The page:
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Conditions: HSDD

Understanding HSDD

Did you know that hypoactive sexual desire disorder (HSDD) affects about 1 in 10 women? 

It’s the most common of female sexual dysfunctions, but it’s underdiagnosed and undertreated.  Many practitioners aren’t sure of how to approach it with their patients.  Some clinicians feel uncomfortable discussing sex.  Others feel that they don’t have the expertise to handle HSDD complaints or that discussing sexual health will take up too much time during the office visit.

However, sexual health is important to overall general health.  And because HSDD can have medical and psychological implications, it’s best to keep it in mind when assessing your female patients or clients.

What is HSDD?

HSDD is a decrease or absence of sexual desire that causes a woman personal distress.  The “personal distress” aspect is critical.  Sexual desire varies from woman to woman. What might seem “normal” for one may not be “normal” for another.  If a woman is not bothered by her level of desire, then she probably does not have HSDD.   

HSDD is classified as generalized or situational.  In generalized cases, a woman lacks desire in most sexual circumstances.  When HSDD is situational, it only happens at certain times. 

HSDD can also be classified as acquired or lifelong.  Acquired HSDD happens after a woman has had normal functioning for some time.   

There are many possible causes for HSDD.  Common physical ones include diabetes, high blood pressure, and coronary artery disease. Certain medications, such as antidepressants, can affect sex drive.  And hormonal changes from pregnancy or menopause can play a role.

Psychological issues like stress, anxiety, depression, low self-esteem, and sexual abuse are other causes.  A woman might also lose her desire for sex if there are problems with her partner or relationship.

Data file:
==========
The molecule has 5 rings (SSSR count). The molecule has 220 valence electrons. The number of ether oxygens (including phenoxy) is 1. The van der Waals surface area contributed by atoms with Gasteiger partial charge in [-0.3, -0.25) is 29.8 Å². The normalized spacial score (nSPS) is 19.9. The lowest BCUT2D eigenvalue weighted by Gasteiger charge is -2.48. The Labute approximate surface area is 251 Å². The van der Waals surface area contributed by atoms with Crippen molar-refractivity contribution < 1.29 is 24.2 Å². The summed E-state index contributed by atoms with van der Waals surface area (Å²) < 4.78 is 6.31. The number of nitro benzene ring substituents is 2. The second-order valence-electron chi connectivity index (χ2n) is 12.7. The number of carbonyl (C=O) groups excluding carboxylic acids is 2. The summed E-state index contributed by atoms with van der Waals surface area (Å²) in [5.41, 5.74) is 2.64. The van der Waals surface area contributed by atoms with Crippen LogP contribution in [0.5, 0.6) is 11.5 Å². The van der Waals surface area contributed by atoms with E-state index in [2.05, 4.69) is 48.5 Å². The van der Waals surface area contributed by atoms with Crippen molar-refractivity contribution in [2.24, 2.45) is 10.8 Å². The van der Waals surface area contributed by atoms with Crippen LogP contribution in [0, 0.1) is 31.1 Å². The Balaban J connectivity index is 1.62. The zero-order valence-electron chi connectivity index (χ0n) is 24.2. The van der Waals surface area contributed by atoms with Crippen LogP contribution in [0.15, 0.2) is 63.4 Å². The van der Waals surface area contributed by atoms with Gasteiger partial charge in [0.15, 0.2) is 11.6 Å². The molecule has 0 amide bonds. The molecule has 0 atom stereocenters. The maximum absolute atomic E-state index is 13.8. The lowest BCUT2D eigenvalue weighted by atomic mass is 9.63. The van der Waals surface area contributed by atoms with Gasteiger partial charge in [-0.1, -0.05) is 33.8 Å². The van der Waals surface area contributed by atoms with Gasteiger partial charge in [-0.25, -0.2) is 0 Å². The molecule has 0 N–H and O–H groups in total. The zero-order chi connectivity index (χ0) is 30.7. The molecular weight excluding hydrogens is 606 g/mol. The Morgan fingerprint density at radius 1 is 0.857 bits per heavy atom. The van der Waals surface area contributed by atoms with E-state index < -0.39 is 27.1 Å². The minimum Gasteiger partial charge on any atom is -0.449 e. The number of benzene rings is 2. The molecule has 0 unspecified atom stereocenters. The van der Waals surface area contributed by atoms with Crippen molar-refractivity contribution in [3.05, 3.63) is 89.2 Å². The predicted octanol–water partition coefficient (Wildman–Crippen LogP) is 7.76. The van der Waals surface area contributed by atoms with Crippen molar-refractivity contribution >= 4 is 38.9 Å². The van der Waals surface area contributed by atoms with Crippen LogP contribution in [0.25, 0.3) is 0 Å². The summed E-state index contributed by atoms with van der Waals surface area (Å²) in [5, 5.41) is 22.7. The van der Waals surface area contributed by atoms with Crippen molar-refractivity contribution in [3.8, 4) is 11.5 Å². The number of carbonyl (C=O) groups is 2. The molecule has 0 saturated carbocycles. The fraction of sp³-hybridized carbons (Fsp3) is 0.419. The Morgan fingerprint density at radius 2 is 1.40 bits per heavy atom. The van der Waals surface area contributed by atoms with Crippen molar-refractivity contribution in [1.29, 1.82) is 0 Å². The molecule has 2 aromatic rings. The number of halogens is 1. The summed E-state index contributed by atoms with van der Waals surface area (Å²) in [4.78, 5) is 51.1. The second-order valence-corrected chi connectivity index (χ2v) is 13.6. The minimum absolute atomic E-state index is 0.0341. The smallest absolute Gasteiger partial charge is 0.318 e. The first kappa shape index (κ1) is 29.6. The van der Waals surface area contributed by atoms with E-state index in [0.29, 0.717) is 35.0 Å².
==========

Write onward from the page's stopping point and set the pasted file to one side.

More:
Often, there is a combination of causes at work.  For example, a new mother might lose interest in sex because of hormonal changes and because she’s exhausted from caring for a newborn baby. 

HSDD can lead to, or worsen, poor self-esteem, anxiety, and problems with relationships. 

Patient/Provider Communication

Why is HSDD underdiagnosed and undertreated?

The problem may be communication – or lack of it.  Many healthcare providers don’t bring up the subject of sex.  It’s awkward sometimes.  There are cultural taboos.  Taking a sexual history may not be part of the everyday routine.  Some providers are afraid of offending their patients.  Or they might not feel confident in their abilities to handle sexual health issues.

Unfortunately, female patients are often just as – or even more – reluctant to bring up the subject.  Many women are brought up to believe that “nice girls” aren’t supposed to want to have sex or that their sexual needs aren’t important.  Some believe, or fear, that it’s all in their heads.

Also, many women simply don’t know about HSDD and that it’s a treatable condition.  A recent survey conducted by the Society for Women’s Health Research showed that women were 7 times more familiar with erectile dysfunction in men (ED) than with HSDD.  66% of the women surveyed knew about ED, but only 9% knew about HSDD. 

But remember, you and your patient are a team.  Your goal is to improve overall health and addressing sexual health concerns, when appropriate, is part of that goal.

So how can you approach the topic?

Establish rapport with your patient.  Help her understand the importance of sexual health and that it’s okay to discuss sexual matters.

For diagnosing HSDD, the Decreased Sexual Desire Screener (DSDS) is a helpful tool.  The DSDS is a five-point questionnaire that a woman can easily fill out during her office visit (click here to see the questions).  Provided instructions guide the practitioner in clarifying and evaluating the patient’s answers to determine if she does have HSDD.

After diagnosis, you can decide what next steps might be appropriate for your patient.  She may need to be screened for certain illnesses, have her hormone levels checked, or have medications changed.

She may also need a referral to a specialist, such as a sex therapist or counselor, to help her work through any psychological or relationship issues.

Learning More

You may not have received much sexual health training during your professional education.  But we encourage you to learn more about sexual health – and about HSDD in particular.  Find out what professional development opportunities are available for your clinical setting.  Read more about discussing sexual health with patients.  Talk to your colleagues about how they approach HSDD with patients and what strategies they use to discuss, diagnose, and treat it. 

Working together, healthcare providers can improve sexual health communication and get help for their patients with HSDD.

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